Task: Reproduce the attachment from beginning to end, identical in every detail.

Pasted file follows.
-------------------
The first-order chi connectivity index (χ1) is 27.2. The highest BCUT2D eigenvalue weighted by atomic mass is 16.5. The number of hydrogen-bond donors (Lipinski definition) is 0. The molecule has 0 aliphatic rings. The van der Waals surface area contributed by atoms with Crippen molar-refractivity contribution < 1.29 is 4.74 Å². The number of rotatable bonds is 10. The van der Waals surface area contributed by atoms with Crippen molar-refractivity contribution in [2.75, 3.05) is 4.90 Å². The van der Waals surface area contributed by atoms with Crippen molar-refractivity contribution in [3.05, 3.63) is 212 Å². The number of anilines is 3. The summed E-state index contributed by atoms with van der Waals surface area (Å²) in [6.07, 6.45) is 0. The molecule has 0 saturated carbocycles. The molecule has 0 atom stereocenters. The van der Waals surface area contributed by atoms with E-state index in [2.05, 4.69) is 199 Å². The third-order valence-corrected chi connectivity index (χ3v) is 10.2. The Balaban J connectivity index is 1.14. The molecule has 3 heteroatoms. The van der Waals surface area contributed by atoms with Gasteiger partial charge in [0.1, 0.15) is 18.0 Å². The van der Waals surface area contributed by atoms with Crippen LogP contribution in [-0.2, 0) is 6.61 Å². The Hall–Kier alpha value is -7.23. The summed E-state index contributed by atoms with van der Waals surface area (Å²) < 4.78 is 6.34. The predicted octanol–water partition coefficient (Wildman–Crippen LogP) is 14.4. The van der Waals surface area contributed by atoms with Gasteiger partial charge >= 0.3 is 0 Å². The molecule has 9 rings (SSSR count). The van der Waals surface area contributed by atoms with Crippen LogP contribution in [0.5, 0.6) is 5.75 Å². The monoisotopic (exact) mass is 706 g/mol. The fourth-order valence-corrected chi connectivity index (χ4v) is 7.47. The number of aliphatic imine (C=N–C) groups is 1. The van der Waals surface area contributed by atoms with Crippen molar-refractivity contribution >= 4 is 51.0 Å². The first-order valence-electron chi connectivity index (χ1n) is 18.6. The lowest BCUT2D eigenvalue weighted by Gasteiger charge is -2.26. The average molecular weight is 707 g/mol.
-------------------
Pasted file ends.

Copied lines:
The first-order chi connectivity index (χ1) is 27.2. The highest BCUT2D eigenvalue weighted by atomic mass is 16.5. The number of hydrogen-bond donors (Lipinski definition) is 0. The molecule has 0 aliphatic rings. The van der Waals surface area contributed by atoms with Crippen molar-refractivity contribution < 1.29 is 4.74 Å². The number of rotatable bonds is 10. The van der Waals surface area contributed by atoms with Crippen molar-refractivity contribution in [2.75, 3.05) is 4.90 Å². The van der Waals surface area contributed by atoms with Crippen molar-refractivity contribution in [3.05, 3.63) is 212 Å². The number of anilines is 3. The summed E-state index contributed by atoms with van der Waals surface area (Å²) in [6.07, 6.45) is 0. The molecule has 0 saturated carbocycles. The molecule has 0 atom stereocenters. The van der Waals surface area contributed by atoms with E-state index in [2.05, 4.69) is 199 Å². The third-order valence-corrected chi connectivity index (χ3v) is 10.2. The Balaban J connectivity index is 1.14. The molecule has 3 heteroatoms. The van der Waals surface area contributed by atoms with Gasteiger partial charge in [0.1, 0.15) is 18.0 Å². The van der Waals surface area contributed by atoms with Crippen LogP contribution in [-0.2, 0) is 6.61 Å². The Hall–Kier alpha value is -7.23. The summed E-state index contributed by atoms with van der Waals surface area (Å²) < 4.78 is 6.34. The predicted octanol–water partition coefficient (Wildman–Crippen LogP) is 14.4. The van der Waals surface area contributed by atoms with Gasteiger partial charge >= 0.3 is 0 Å². The molecule has 9 rings (SSSR count). The van der Waals surface area contributed by atoms with Crippen LogP contribution in [0.5, 0.6) is 5.75 Å². The monoisotopic (exact) mass is 706 g/mol. The fourth-order valence-corrected chi connectivity index (χ4v) is 7.47. The number of aliphatic imine (C=N–C) groups is 1. The van der Waals surface area contributed by atoms with Crippen molar-refractivity contribution >= 4 is 51.0 Å². The first-order valence-electron chi connectivity index (χ1n) is 18.6. The lowest BCUT2D eigenvalue weighted by Gasteiger charge is -2.26. The average molecular weight is 707 g/mol.